Our DD30′s after thoroughly wow’ing our Canuck Place client.
“What’s the Big Idea?”
During their year at VFS, Digital Design students have the opportunity to work with a non-profit organization on a campaign based on their client’s brief as part of the “What’s the Big Idea?” course in Term 3. This course is designed to give students the opportunity to work on real client projects from inception to final delivery, based on a client brief that incorporates interactive, branding, and motion elements. The course is structured to closely mimic a real-world client project. Teams are set up, project management tools are put in place, and the course begins with a client presentation.
This time round, we were lucky enough to work with Canuck Place Children’s Hospice and support the great work they do for the community. Canuck Place provides specialized pediatric palliative care for children living with a life-threatening illness and support for their families throughout British Columbia. Read More
Our DD29′s have been busy in the workshop coming up with new and innovative tools and uses using various technology and household items. In this class we got into rough and tumble prototyping of our ideas. Students have been researching various sensors and technologies to help them realize their solutions to their briefs but this lesson was more about form factor and what it means to make a truly successful ‘wearable’ product.
Here we see Henry self-sewing his prototype basketball sleeve. Henry is designing a sleeve that will help bballers with their shot. Read More
DD alumnus Kim Oxlund’s work is featured in the April 2014 issue of Applied Arts. The article first outlines the process Kim went through to create his AACE(Applied Arts Creative Excellence) award-winning title sequence project, Paper War. This award is given to the top scorer in each of Applied Arts’ contest categories. Kim scored the highest in the student category. Some of Kim’s professional interactive design work is also showcased, and there is a discussion of his design inspiration. Read More
As creatives, we have the power to introduce and to influence change. We can choose to use our skills to support worthy causes. Instructor Dougal Muir and I both support the annual Canstruction Vancouverevent which benefits the Greater Vancouver Food Bank Society. Dougal provides creative direction and design talent to promote the event through print pieces such as a promotional desk calendar, and I supply the event photography and the source images for the calendar. The photos are also published in both the print and online editions of The Vancouver Sun.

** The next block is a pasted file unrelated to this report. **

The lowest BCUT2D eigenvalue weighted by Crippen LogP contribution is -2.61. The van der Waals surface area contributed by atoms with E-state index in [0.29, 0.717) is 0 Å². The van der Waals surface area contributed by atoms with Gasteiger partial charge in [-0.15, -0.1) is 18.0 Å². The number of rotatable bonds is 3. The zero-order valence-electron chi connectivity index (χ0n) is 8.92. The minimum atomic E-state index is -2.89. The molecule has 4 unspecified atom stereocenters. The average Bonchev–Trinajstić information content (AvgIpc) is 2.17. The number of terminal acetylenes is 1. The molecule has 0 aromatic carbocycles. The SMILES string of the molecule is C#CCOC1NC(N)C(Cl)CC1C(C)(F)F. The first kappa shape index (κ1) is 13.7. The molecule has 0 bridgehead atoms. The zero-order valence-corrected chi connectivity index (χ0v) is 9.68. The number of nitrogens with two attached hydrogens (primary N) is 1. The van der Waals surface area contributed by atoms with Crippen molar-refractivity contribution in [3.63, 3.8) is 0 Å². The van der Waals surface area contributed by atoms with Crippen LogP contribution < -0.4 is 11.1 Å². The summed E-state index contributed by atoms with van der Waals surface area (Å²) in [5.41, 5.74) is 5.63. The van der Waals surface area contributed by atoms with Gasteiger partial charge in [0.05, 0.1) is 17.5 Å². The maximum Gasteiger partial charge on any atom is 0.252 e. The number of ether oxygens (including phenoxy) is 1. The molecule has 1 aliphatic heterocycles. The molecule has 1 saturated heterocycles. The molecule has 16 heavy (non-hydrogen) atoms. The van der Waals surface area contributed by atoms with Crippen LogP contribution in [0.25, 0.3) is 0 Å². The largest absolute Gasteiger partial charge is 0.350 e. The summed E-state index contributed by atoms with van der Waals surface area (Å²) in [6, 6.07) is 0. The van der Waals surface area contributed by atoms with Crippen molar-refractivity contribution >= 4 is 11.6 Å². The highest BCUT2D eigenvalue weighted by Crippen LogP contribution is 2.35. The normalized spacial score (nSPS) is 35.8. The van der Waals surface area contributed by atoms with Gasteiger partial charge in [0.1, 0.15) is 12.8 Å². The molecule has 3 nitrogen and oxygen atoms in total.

Canstruction Vancouver is a design-build competition, and teams are formed from architecture firms, engineering companies, design agencies, and schools. Similar events are held in over 160 cities worldwide. After planning the sculpture to fit the provided theme, funds are raised to purchase the canned food, and the sculptures are built in less than two days. Following the event, the food is donated to food banks to assist those in need. After eleven years of this event in Vancouver, 1,248,455 cans, with a retail value of over three million dollars, have been collected and donated.
Here is our brand new collection of connected and wearable devices, which we will be experimenting and playing with as part of the newest VFS Digital Design course – “Wearable Technology and eHealth” – which will be taught by Karen Whistler. We have JawBone and the UP band, the latest Fuelband, Hue and Sphero!
However, this course is about more than play—we will be using the devices for hands-on experience with emerging technology. Students will be using them to unpack and validate thinking behind the underlying tech and how systems like these will integrate into all aspects of our lifestyle in the near future. In this course, the final deliverable will be to prototype an eHealth solution. This will be shown through a Case Study video that communicates the Big Idea, initial prototype and pitches where the project would head next if given adequate funding.